Ignoring an initial settlement offer until it expires may lead to Plaintiff (the copyright holder) amending their Complaint in order to name you as a Defendant. Having you named personally as a Defendant, like any step that increases the amount of litigation for the Plaintiff, will make any future settlement amount increase dramatically.

  3. Not having to appear in Court or respond to pleadings.

    If you are named personally as a Defendant, you will then receive a Summons to appear in the Court where the Complaint was filed, and you will be required to provide an Answer to the Complaint within a specified time period. If you do not respond with an Answer properly plead in that Court, the court may enter a default judgment against you.

  4. Keeping your personal identity private.

    Settling early will often require the settling parties to keep all personal identifying information (e.g. name, address, email, etc.) confidential per the terms of the settlement agreement. Once you have been named personally as a Defendant in a Complaint, the Court will require that you be identified publicly.

Dangers of Default:

If you choose to ignore this claim and refuse to settle, the Court may issue a default judgment against you, which can range from $750.00 to $30,000.00 per each infringed work (see United States Code Title 17, Section 504). If the Court finds that you were willful in your infringement, you may also face punitive damages reaching as high as $150,000.00 for each infringed work.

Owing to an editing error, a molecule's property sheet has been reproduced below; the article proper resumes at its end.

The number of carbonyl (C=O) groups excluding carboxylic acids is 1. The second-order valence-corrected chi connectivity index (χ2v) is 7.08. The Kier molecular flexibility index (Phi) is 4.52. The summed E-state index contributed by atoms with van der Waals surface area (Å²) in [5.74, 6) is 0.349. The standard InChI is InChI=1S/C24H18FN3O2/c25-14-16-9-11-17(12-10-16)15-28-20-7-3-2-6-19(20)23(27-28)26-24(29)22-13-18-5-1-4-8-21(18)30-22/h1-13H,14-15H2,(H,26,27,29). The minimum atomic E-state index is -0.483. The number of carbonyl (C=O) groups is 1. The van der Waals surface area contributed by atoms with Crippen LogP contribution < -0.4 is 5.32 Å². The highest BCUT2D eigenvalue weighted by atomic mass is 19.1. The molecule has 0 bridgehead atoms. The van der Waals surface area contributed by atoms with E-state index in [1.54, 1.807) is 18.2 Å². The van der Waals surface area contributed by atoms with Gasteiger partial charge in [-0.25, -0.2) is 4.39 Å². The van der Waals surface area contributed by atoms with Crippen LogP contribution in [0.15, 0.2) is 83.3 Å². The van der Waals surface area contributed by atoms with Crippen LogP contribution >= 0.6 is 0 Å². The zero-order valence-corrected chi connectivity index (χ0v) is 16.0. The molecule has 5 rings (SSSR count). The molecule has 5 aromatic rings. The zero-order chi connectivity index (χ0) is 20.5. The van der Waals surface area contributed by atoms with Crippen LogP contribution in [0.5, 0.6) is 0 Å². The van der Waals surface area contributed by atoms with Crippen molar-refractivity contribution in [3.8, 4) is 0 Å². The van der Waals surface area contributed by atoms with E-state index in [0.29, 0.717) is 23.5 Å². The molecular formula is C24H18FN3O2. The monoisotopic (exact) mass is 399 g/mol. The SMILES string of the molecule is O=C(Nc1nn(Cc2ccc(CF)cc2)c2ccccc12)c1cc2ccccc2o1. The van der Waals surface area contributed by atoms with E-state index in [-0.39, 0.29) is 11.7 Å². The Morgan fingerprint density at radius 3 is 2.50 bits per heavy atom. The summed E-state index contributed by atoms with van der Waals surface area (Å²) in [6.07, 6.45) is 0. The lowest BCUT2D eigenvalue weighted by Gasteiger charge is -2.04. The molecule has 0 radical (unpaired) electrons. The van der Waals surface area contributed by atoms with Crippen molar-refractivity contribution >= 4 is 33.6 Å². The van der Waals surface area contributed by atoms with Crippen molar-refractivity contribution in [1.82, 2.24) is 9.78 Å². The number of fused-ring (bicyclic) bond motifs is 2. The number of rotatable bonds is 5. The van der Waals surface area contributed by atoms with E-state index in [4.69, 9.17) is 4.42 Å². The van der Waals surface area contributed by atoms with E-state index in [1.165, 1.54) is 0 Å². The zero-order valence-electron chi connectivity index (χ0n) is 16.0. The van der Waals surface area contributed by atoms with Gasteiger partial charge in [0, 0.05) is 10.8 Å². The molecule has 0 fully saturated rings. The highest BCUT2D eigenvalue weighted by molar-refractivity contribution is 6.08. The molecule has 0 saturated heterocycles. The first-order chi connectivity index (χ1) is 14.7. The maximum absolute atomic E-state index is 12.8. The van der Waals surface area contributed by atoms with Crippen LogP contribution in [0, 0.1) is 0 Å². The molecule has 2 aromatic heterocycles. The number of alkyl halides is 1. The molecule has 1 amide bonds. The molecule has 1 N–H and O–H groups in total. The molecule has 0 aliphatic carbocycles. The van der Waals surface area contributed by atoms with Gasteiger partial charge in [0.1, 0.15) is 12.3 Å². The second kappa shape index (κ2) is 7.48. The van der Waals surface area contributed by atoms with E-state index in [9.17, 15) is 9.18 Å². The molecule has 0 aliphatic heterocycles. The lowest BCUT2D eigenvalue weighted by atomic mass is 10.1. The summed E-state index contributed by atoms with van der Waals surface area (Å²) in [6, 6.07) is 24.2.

Why did the copyright holder file this suit against me?

The copyright holder has filed their copyright infringement suit in order to protect their creative content from being used and shared without their permission. They have done so in order to protect their business interests in the product as well as to safeguard the jobs and creative efforts of the employees who worked to create and distribute that product. The suit is not a suggestion that you personally prefer or desire the content that is being infringed upon, only an allegation that someone at your IP address was downloading and/or sharing that content. There are many reasons users will choose to share content over P2P networks, and often users will receive a boost in download speed from these networks if they continue to upload popular content.

Review

Keep in mind the following when resolving a copyright infringement claim:

  1. Read all notices from either your ISP or copyright holder’s attorney carefully.
  2. Consider the benefits of early settlement and do not neglect the settlement deadline.
  3. Consult with an attorney who is experienced in copyright infringement defense cases and discuss your options in settling or litigating a claim against you.